Loneliness is an emotion felt by individuals due primarily to their psychological and spiritual state, which depends largely on their personal history; there is a difference between chronic loneliness, which could have begun as a small child, and post-traumatic loneliness, which happens as a result of bereavement, separation, migration, unemployment, disability due to sudden illness or accident, and so on. But the answer to both is not found in the outside world, let alone in a high density of humanity. The only long term, profound answer is to be found inside oneself. Unless you are at peace with yourself, you understand that we are never truly alone if we learn to see the world and our place in it without blinkers (I’m not referring to any kind of religion) and you are in touch with your own source of life and energy, you will always be at risk of feeling lonely when your support group (family, partner, friends) are not around.

Canada has a difficult debate ahead, but it should take loneliness out of the equation. Even 100,000,000 people won’t solve the emotional misery of one lonely individual.

Have you ever been lonely in a crowd?

Why on earth is a loner seen as a loser?

To admit to feeling lonely is like standing on a wall and shouting ‘Run for your lives!’ At least, that’s how it often seems. The whiff of isolation and loneliness is like a bad smell – one sniff and everyone heads for the door, leaving the culprit even more alone than before. Alienated, shamed and hurt.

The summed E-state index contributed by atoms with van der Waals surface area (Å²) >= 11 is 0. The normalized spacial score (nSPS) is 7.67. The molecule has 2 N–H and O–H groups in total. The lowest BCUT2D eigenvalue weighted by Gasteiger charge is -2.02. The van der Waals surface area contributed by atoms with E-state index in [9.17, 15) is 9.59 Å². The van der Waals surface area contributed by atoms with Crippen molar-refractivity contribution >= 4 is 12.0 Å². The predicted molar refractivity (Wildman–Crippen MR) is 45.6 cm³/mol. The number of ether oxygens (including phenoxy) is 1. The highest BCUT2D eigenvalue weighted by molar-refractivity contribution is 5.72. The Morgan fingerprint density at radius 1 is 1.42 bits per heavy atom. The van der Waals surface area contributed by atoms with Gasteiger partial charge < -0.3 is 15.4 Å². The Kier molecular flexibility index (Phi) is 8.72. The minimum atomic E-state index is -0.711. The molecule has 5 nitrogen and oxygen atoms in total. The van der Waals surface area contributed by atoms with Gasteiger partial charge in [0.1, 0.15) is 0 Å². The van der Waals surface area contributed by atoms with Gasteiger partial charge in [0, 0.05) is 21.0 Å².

Why? Why are we so terrfied of the feeling and angry with anyone who feels it? It’s nonsense, of course, in the 21st century. There’s nothing – absolutely nothing – wrong with feeling lonely. It’s not catching. So why so scary?

Humans are mammals, and we still run on ancient instincts – and the strongest of all is the survival instinct. Empty-handed and alone in the wilderness, we’d have no natural defences, no sharp teeth or claws, not fast enough to outrun anything on four legs and not strong enough to fight it. Our only defence would be in numbers – within a pack, we’d have a good chance of surviving, with team work and defences. Alone, we’d be 100% lunch. Especially if we’re ill or injured.

For other individuals, associating with the lonely figure is a bad strategy, so the pack sticks together, and the lonely individual is abandoned. What happens next? A predator with too many teeth and lethal claws jumps on the loner and eats it. And we’ve never forgotten it through all the millennia of evolution. Our survival instinct says: ‘Lonely = dead.’ And then: ‘Lonely and Lonely’s stupid friend = dead.’

Even without predators around, a lonely pack member is bad news. The one who can’t keep up could be diseased, and no-one wants to catch whatever it’s got. Nope. However popular and strong you were, now you’re spotty and coughing, you’re on your own, mate. Biyeee.

So – even though we’ve long forgotten why, we still think that a loner is a loser.